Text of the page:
We took plenty of photos of the sunrise and started off towards Seseok shelter. Again the early morning light made the mountains especially captivating. While the autumn foliage had largely gone the crisp air was great and the sea of clouds that swamped the lower elevations looked other-worldly. The paths were rocky and undulated more than the day before, meaning we took about two and a half hours to get to the shelter where we refueled on crackers and packet soup, trailmix and more mandarins.
Morning view

Early morning view on the way to Seseok

Jirisan's rugged beauty
Yeonhabong (foreground) and Cheonwangbong (background)

As Seseok had been our bailing out point last time around we had a smile at the fact that we were finally breaking some new ground - at least for us - after ten and a half hours of hiking. Feeling more energetic after our feed we pushed on at a decent pace over Samshinbong and Yeonhabong and climbed to Jangteomok shelter, where it began to get very busy with day-trippers wanting to climb Cheonwangbong. We changed our socks and aired our feet for ten minutes before pushing on with the crowds up the steep incline to the park's biggest peak, at 1915m asl.
Cheonwangbong madness

The summit was insanely busy, hordes of people pushing and shoving: we joined them and got a couple of good photos before heading off onwards to Jungbong. There are other ways of exiting from Cheonwangbong, both of which are much shorter, but we took the trail that headed to Daewonsa mainly so I could get the last two peaks and those ticks in my little book (sad, I know). Jungbong, which at 1875m asl is only marginally shorter than Cheonwangbong, also has beautiful vistas, but when we arrived, crazily we were the only people there.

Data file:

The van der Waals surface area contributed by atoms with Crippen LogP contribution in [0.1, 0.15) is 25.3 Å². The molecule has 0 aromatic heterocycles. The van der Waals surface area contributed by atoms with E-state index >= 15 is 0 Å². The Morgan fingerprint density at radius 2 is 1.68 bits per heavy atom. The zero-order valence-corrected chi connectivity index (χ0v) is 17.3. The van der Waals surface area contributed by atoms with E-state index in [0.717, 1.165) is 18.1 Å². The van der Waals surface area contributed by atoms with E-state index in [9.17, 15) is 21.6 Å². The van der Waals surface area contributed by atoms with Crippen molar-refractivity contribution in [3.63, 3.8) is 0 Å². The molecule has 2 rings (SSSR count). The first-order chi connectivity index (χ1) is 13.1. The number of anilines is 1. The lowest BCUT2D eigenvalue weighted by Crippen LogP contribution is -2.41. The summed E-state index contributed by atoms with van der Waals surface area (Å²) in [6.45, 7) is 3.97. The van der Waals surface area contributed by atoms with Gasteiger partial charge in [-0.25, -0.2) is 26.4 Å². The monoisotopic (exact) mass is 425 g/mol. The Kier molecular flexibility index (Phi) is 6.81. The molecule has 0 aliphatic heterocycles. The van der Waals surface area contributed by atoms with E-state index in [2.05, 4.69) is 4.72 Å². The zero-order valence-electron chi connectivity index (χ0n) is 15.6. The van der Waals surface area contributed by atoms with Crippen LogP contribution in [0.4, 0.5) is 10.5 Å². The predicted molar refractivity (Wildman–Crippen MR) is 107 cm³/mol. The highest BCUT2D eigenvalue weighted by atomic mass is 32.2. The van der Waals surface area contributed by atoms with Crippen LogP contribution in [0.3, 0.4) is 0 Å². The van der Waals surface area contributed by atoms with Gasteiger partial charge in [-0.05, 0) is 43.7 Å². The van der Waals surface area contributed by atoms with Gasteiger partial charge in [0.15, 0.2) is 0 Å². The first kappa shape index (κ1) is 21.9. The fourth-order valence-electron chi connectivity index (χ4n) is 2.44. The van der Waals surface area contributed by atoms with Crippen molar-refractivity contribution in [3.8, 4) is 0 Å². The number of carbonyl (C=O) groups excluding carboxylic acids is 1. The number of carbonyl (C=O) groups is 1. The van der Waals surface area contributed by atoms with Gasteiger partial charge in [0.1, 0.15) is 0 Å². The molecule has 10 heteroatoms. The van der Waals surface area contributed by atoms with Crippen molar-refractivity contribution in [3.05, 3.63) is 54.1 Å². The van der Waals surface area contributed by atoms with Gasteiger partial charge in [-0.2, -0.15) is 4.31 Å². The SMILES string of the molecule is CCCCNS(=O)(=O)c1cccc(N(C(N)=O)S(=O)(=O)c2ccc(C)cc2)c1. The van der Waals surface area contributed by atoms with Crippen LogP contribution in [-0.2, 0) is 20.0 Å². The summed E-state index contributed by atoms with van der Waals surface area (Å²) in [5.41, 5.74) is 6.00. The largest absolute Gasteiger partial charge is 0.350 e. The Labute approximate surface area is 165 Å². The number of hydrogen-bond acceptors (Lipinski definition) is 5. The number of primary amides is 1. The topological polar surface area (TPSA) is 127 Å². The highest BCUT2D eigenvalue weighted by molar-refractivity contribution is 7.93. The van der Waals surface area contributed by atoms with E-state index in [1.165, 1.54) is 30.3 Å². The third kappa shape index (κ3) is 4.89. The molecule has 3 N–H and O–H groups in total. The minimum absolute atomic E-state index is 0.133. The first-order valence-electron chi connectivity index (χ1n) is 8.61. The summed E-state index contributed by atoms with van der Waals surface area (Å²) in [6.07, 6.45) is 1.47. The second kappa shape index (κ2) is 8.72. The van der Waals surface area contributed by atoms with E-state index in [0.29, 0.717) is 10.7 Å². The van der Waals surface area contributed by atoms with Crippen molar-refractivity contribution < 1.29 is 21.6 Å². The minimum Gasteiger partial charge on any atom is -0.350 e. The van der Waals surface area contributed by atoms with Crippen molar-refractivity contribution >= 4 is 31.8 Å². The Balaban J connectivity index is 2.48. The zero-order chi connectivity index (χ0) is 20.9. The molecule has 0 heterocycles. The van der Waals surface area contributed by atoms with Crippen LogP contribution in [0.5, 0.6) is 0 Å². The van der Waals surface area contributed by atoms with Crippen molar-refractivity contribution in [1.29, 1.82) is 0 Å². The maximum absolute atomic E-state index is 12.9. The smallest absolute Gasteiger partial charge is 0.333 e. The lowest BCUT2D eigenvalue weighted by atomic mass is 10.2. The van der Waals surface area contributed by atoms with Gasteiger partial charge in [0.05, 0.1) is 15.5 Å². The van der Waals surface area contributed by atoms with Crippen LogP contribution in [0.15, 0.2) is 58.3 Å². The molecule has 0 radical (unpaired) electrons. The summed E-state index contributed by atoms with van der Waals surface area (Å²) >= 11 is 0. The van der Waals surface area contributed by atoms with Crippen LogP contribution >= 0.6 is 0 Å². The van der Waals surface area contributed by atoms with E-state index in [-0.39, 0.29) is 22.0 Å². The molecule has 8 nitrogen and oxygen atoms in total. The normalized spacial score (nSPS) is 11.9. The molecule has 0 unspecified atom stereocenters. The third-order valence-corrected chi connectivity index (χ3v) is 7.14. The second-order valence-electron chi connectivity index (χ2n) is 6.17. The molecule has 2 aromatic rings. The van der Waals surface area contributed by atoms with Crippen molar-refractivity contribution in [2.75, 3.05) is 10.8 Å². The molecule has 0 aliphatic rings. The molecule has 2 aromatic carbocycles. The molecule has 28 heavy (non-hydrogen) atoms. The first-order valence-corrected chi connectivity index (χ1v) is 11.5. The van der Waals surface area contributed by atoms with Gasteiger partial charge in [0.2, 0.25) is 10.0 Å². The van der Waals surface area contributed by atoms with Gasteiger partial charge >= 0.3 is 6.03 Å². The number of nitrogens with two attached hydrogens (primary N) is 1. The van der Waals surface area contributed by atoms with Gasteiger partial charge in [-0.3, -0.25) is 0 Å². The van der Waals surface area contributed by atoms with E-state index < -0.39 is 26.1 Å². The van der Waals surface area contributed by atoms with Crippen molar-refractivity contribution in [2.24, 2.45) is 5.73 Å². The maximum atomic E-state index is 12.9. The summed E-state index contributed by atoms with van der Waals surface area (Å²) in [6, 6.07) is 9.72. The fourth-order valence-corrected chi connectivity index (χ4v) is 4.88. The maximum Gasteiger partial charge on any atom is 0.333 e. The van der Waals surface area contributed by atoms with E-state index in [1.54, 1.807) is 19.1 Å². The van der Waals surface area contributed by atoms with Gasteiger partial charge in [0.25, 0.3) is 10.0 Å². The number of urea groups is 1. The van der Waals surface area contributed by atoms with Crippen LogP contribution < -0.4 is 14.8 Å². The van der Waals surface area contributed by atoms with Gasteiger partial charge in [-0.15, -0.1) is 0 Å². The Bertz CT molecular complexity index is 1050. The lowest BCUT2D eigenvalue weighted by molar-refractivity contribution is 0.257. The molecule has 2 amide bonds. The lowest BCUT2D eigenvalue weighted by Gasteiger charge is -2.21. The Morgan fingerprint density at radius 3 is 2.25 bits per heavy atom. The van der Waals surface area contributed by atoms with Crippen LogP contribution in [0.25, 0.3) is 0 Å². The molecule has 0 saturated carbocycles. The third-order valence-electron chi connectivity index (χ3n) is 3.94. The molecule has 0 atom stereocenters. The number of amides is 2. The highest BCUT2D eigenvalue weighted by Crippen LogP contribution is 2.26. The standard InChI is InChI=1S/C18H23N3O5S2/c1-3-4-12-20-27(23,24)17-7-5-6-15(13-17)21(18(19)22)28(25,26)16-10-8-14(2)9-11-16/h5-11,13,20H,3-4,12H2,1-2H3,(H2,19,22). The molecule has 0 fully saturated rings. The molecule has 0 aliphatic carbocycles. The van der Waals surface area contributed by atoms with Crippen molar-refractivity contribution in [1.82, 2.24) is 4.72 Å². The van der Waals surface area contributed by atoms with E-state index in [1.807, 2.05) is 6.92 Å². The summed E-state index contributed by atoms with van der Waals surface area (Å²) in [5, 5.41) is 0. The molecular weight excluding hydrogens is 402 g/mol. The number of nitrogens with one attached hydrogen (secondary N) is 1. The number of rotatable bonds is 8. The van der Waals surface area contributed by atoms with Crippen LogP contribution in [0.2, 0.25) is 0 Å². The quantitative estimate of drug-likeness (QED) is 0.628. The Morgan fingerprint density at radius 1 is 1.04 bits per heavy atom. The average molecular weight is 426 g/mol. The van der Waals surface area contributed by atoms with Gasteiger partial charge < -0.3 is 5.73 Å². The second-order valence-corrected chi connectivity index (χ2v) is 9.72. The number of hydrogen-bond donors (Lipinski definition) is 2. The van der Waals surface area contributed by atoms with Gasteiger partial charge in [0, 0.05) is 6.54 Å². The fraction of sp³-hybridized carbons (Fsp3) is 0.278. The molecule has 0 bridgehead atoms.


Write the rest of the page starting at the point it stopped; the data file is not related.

View back to Cheonwangbong from Jungbong

Tiring by now, we labored a bit to Sseoribong and then started on the long way down to Daewonsa, via Chibanmok shelter, which we reached at 15:15. The decision to go for the last two peaks was a bit rash: we were already tired and it was getting late. It seems that Jirisan is able to invite me to bite off more than I can chew; obviously it's an invitation I find hard to decline.

The path from Chibanmok was about 7km long. Initially it dropped steeply, and included  a longish climb back up before reprising its gruelling, knee-mauling descent. It was a long day, with roughly ten and a half hours of hiking over steep and often rocky paths, with some sections of scrambling and we felt very, very tired coming down, losing the race with the sun towards the flatter horizon. When we arrived Yupyeong village at six o' clock it was completely dark.
The last remnants of autumn colour
The journey back to Mokpo was no less relaxing. Having asked around at the businesses in the village we found that no taxi would take us to Jinju, the nearest significantly-sized settlement. In the end a family running a restaurant offered to take us for 50000won, fifteen thousand more than a taxi would have cost us, but tiredness and desperation left us in no position to negotiate. We got the express bus terminal fifteen minutes after the last bus to Gwangju left. Beginning to suffer now, having been awake for so long we trudged to the city bus terminal and got a bus to Suncheon. Then it was bus to Gwangju, then a bus to Mokpo. We got home at midnight, tired, but satisfied and happy after a great weekend's hiking.